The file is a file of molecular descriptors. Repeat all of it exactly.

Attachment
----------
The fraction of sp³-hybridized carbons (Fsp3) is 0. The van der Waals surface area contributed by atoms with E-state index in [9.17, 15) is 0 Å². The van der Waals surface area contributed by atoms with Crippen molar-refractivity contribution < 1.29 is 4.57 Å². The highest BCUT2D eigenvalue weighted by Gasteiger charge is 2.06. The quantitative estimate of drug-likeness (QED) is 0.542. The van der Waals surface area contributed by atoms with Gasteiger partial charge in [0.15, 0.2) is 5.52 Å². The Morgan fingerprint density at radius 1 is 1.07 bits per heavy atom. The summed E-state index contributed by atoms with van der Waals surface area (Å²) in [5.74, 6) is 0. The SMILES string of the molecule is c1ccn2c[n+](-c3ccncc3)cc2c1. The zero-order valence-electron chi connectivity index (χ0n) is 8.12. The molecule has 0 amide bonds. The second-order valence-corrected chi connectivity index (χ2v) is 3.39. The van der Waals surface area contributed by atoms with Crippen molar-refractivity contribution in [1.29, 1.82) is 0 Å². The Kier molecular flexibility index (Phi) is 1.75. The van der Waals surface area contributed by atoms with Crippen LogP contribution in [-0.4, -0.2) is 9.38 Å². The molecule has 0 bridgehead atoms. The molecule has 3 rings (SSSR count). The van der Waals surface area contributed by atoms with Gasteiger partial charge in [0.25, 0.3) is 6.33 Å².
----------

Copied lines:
The fraction of sp³-hybridized carbons (Fsp3) is 0. The van der Waals surface area contributed by atoms with E-state index in [9.17, 15) is 0 Å². The van der Waals surface area contributed by atoms with Crippen molar-refractivity contribution < 1.29 is 4.57 Å². The highest BCUT2D eigenvalue weighted by Gasteiger charge is 2.06. The quantitative estimate of drug-likeness (QED) is 0.542. The van der Waals surface area contributed by atoms with Gasteiger partial charge in [0.15, 0.2) is 5.52 Å². The Morgan fingerprint density at radius 1 is 1.07 bits per heavy atom. The summed E-state index contributed by atoms with van der Waals surface area (Å²) in [5.74, 6) is 0. The SMILES string of the molecule is c1ccn2c[n+](-c3ccncc3)cc2c1. The zero-order valence-electron chi connectivity index (χ0n) is 8.12. The molecule has 0 amide bonds. The second-order valence-corrected chi connectivity index (χ2v) is 3.39. The van der Waals surface area contributed by atoms with Crippen molar-refractivity contribution in [1.29, 1.82) is 0 Å². The Kier molecular flexibility index (Phi) is 1.75. The van der Waals surface area contributed by atoms with Crippen LogP contribution in [-0.4, -0.2) is 9.38 Å². The molecule has 0 bridgehead atoms. The molecule has 3 rings (SSSR count). The van der Waals surface area contributed by atoms with Gasteiger partial charge in [0.25, 0.3) is 6.33 Å².